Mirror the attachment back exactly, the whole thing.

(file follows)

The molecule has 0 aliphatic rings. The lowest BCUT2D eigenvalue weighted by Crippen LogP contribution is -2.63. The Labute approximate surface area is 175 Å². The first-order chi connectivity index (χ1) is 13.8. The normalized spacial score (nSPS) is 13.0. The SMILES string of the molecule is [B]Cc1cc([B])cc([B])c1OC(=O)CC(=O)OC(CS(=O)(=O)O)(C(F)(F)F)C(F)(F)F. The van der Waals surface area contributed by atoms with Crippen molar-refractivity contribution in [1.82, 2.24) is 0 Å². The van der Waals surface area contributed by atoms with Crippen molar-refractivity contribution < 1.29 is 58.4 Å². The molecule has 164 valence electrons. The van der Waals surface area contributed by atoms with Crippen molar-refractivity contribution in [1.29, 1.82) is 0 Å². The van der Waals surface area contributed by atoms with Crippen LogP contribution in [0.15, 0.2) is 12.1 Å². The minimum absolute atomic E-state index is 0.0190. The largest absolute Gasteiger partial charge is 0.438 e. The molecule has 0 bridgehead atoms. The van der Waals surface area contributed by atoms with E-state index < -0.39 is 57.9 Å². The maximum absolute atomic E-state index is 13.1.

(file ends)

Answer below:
The molecule has 0 aliphatic rings. The lowest BCUT2D eigenvalue weighted by Crippen LogP contribution is -2.63. The Labute approximate surface area is 175 Å². The first-order chi connectivity index (χ1) is 13.8. The normalized spacial score (nSPS) is 13.0. The SMILES string of the molecule is [B]Cc1cc([B])cc([B])c1OC(=O)CC(=O)OC(CS(=O)(=O)O)(C(F)(F)F)C(F)(F)F. The van der Waals surface area contributed by atoms with Crippen molar-refractivity contribution in [1.82, 2.24) is 0 Å². The van der Waals surface area contributed by atoms with Crippen molar-refractivity contribution < 1.29 is 58.4 Å². The molecule has 164 valence electrons. The van der Waals surface area contributed by atoms with Crippen molar-refractivity contribution in [1.29, 1.82) is 0 Å². The van der Waals surface area contributed by atoms with Crippen LogP contribution in [0.15, 0.2) is 12.1 Å². The minimum absolute atomic E-state index is 0.0190. The largest absolute Gasteiger partial charge is 0.438 e. The molecule has 0 bridgehead atoms. The van der Waals surface area contributed by atoms with E-state index < -0.39 is 57.9 Å². The maximum absolute atomic E-state index is 13.1.